In the midst of the barbecue and the booze and all the over-the-top honky tonk, Music City’s Cumberland River offers a little respite— kayaking in Nashville. When I was looking for a place to catch some of the best views of the city skyline, one place in particular stood out to me. And it wasn’t another rooftop bar offering all the usual big city hype. It was the banks of the Cumberland River, calmly snaking its way through the middle of downtown. And Big Willie’s was right there to guide us on this next little adventure of ours.
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How Did You End Up Kayaking in Nashville?
I honestly can’t say why, but—when I get a travel idea in my head—it sticks. And it stays there until that place or adventure or experience has been checked off the never ending list that’s always building in my brain. Such was the case with kayaking in Nashville on our road trip to Franklin, Tennessee.
Though I’d never been to Nashville, I’ve been kayaking any number of times before. So I can’t say what specifically drew me to this particular activity… here. I wanted a great view of the city skyline and, when I started Googling, I came across Big Willie’s Action Sports. A lazy float down a city river on a hot day? Count me in.
Initial Logistics & Prep
We’d meet the larger tour group in a specific lot at Nissan Stadium and shuttle a ways down the river. The lot was empty, parking was free, and it was easy enough to spot our guides. We had a small group, which made things quick and laidback, and the few rules and regulations we needed to abide by were outlined on the short ride.
We had our choice of single kayak, tandem kayak, or stand-up paddle, and were required to wear the standard life vests. Big Willie’s offered sunscreen and water and the option to put our phones and wallets in dry bags.
The #AdventurePartnerForLife and I opted for the tandem kayak—which I actually didn’t know was more difficult than the single kayaks—and took the chance of keeping our phones on us for pics. (No, I do not have a waterproof iPhone case yet and my sad, sorry blogging ass desperately needs one!) And, for the record, stand-up paddles are supposed to be the most stable of all. …So I’m told. I’ve never done a stand-up paddle before.
Successfully Kayaking In Nashville
Our guides, Mel and Dan, admonished how the water was like glass and how, really, it was the perfect day for a peaceful float. Jeff and I climbed into our kayak and, although we were supposed to try and hang out in the water near the push-off point, we found ourselves unwillingly floating away and, ready or not, we were kayaking in Nashville! (At the very least, we successfully avoided the fallen tree on the bank of the river. And everyone would eventually catch up to us, of course, so… no harm, no foul.)
We also managed not to topple over in the kayak for the duration of the float. Tandem kayaking is a bit like a really intense marital test, requiring constant communication and a lot of trust. When one person shifts their weight or adjusts something, it’s very easy for the other individual to correct (or overcorrect) it and… over you both go. I later found out I did most of the paddling and Jeff just tried to stay as still as possible in the back. The simple fact that we managed not to capsize just tells me that we’ll be married forever (and ever).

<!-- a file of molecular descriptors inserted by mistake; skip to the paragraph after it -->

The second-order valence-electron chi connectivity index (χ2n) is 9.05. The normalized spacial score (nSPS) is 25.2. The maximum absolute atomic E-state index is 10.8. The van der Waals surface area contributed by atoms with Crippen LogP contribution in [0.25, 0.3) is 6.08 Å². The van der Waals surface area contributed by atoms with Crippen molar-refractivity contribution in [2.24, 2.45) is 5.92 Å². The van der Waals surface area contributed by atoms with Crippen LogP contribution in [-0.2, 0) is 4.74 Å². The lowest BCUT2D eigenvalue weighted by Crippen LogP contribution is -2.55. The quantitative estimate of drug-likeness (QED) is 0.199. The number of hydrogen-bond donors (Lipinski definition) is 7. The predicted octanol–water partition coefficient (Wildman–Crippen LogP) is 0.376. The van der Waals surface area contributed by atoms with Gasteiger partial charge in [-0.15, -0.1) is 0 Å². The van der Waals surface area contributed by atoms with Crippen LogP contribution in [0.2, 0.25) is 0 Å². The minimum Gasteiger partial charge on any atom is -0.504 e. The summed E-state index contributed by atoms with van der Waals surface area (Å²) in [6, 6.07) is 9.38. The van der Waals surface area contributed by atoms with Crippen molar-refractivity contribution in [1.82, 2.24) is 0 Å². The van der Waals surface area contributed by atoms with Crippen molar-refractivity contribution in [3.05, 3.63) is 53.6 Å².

We learned that kayaking in Nashville is actually a really popular sort of drunken, midday activity for locals and tourists alike, and that a lot of bachelor and bachelorette parties sign up to get some fresh air and cool off on the river. Makes sense, though we were going early in the season and traffic hadn’t quite picked up just yet.
About Nashville & The Cumberland River Itself…
For most of our kayaking in Nashville, the river was calm and the waterways had very little traffic. The current picks up around the couple of bridges you have to paddle by, but it was manageable, even for beginners. The whole group managed to stay on one side of the river and in a small pack for the majority of the tour, and our guides stayed comfortably close the whole time.
We got a little background on the riverfront in downtown Nashville. Parts of the river, while not the most picturesque, are sort of part of the industrial heart of the city and provide a bit of interest on the way down. The whole excursion lasted approximately an hour and a half, which—if you ask me—is perfect.
The only time I panicked (ever so slightly, and aside from when we were first adjusting our balance) was towards the end, when we were almost out in the middle of the river, and I suddenly learned where we were supposed to pull onto the bank. We were just passing the second bridge and had picked up a little speed, and I wasn’t quite sure I’d make it over to the bank in time. All went well, of course.
A Recommendation for Big Willie’s Action Sports
I’d absolutely recommend kayaking in Nashville with Big Willie’s! Our guides, Mel and Dan, were responsible and knowledgeable and fun, and they completely put us at ease. Even during my couple of mini panic sessions. The views of the skyline at the end of the float were really incredible, and I can only imagine this would be a super fun activity in the dead of a hot Tennessee summer.
A side note that Big Willie’s also offers paddle board yoga and strength training, as well as community events like active recovery and puppy paddles. So, if you’re looking for something a little different to do—a break from boots and country and hot chicken—a peaceful float down the Cumberland is the way to go.
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